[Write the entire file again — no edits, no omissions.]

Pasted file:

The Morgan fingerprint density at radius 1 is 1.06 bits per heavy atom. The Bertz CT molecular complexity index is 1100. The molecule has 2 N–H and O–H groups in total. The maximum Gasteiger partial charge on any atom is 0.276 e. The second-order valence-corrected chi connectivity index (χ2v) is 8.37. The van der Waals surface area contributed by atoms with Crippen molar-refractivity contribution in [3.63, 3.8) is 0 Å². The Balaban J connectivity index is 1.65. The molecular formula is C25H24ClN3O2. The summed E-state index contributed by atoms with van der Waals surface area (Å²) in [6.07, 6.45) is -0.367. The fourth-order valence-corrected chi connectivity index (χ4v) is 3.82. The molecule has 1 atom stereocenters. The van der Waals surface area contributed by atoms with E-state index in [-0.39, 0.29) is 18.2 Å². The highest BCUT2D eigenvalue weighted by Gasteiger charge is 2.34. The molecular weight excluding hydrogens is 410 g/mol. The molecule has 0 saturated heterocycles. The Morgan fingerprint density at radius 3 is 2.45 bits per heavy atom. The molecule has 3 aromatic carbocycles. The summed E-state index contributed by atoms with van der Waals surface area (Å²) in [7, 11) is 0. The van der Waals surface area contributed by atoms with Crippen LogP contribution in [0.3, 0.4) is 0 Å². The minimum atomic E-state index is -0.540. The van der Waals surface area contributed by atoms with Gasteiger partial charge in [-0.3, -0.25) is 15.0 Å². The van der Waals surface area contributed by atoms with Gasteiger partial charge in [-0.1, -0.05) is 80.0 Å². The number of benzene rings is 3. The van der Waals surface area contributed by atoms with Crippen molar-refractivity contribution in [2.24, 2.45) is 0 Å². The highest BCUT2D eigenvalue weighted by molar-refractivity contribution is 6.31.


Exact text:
The Morgan fingerprint density at radius 1 is 1.06 bits per heavy atom. The Bertz CT molecular complexity index is 1100. The molecule has 2 N–H and O–H groups in total. The maximum Gasteiger partial charge on any atom is 0.276 e. The second-order valence-corrected chi connectivity index (χ2v) is 8.37. The van der Waals surface area contributed by atoms with Crippen molar-refractivity contribution in [3.63, 3.8) is 0 Å². The Balaban J connectivity index is 1.65. The molecular formula is C25H24ClN3O2. The summed E-state index contributed by atoms with van der Waals surface area (Å²) in [6.07, 6.45) is -0.367. The fourth-order valence-corrected chi connectivity index (χ4v) is 3.82. The molecule has 1 atom stereocenters. The van der Waals surface area contributed by atoms with E-state index in [-0.39, 0.29) is 18.2 Å². The highest BCUT2D eigenvalue weighted by Gasteiger charge is 2.34. The molecular weight excluding hydrogens is 410 g/mol. The molecule has 0 saturated heterocycles. The Morgan fingerprint density at radius 3 is 2.45 bits per heavy atom. The molecule has 3 aromatic carbocycles. The summed E-state index contributed by atoms with van der Waals surface area (Å²) in [7, 11) is 0. The van der Waals surface area contributed by atoms with Crippen LogP contribution in [0.3, 0.4) is 0 Å². The minimum atomic E-state index is -0.540. The van der Waals surface area contributed by atoms with Gasteiger partial charge in [-0.3, -0.25) is 15.0 Å². The van der Waals surface area contributed by atoms with Gasteiger partial charge in [-0.1, -0.05) is 80.0 Å². The number of benzene rings is 3. The van der Waals surface area contributed by atoms with Crippen molar-refractivity contribution in [2.24, 2.45) is 0 Å². The highest BCUT2D eigenvalue weighted by molar-refractivity contribution is 6.31.